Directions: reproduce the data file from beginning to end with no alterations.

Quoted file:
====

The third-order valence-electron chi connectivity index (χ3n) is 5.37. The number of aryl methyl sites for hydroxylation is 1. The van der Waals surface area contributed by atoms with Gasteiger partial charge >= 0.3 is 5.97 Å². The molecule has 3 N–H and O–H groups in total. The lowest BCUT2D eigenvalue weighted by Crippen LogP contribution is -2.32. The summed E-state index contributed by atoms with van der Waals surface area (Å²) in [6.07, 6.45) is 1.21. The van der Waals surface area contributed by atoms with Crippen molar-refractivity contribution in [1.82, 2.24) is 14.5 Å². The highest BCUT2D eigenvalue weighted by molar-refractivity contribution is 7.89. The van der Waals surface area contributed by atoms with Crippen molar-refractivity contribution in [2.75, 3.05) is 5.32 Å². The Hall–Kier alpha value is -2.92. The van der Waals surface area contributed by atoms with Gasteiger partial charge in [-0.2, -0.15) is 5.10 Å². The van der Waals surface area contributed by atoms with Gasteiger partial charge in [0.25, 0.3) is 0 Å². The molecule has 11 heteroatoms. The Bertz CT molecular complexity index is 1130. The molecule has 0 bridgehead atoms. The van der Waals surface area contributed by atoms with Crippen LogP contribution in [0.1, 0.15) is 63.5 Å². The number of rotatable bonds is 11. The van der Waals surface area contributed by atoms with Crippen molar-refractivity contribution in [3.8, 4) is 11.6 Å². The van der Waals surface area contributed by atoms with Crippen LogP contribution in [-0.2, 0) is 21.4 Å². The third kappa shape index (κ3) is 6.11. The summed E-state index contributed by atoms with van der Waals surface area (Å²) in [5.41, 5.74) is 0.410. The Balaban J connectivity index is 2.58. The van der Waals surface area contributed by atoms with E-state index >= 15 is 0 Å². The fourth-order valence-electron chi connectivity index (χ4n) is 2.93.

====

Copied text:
The third-order valence-electron chi connectivity index (χ3n) is 5.37. The number of aryl methyl sites for hydroxylation is 1. The van der Waals surface area contributed by atoms with Gasteiger partial charge >= 0.3 is 5.97 Å². The molecule has 3 N–H and O–H groups in total. The lowest BCUT2D eigenvalue weighted by Crippen LogP contribution is -2.32. The summed E-state index contributed by atoms with van der Waals surface area (Å²) in [6.07, 6.45) is 1.21. The van der Waals surface area contributed by atoms with Crippen molar-refractivity contribution in [1.82, 2.24) is 14.5 Å². The highest BCUT2D eigenvalue weighted by molar-refractivity contribution is 7.89. The van der Waals surface area contributed by atoms with Crippen molar-refractivity contribution in [2.75, 3.05) is 5.32 Å². The Hall–Kier alpha value is -2.92. The van der Waals surface area contributed by atoms with Gasteiger partial charge in [-0.2, -0.15) is 5.10 Å². The van der Waals surface area contributed by atoms with Gasteiger partial charge in [0.25, 0.3) is 0 Å². The molecule has 11 heteroatoms. The Bertz CT molecular complexity index is 1130. The molecule has 0 bridgehead atoms. The van der Waals surface area contributed by atoms with Crippen LogP contribution in [0.1, 0.15) is 63.5 Å². The number of rotatable bonds is 11. The van der Waals surface area contributed by atoms with Crippen molar-refractivity contribution in [3.8, 4) is 11.6 Å². The van der Waals surface area contributed by atoms with Crippen LogP contribution in [-0.2, 0) is 21.4 Å². The third kappa shape index (κ3) is 6.11. The summed E-state index contributed by atoms with van der Waals surface area (Å²) in [5.41, 5.74) is 0.410. The Balaban J connectivity index is 2.58. The van der Waals surface area contributed by atoms with E-state index >= 15 is 0 Å². The fourth-order valence-electron chi connectivity index (χ4n) is 2.93.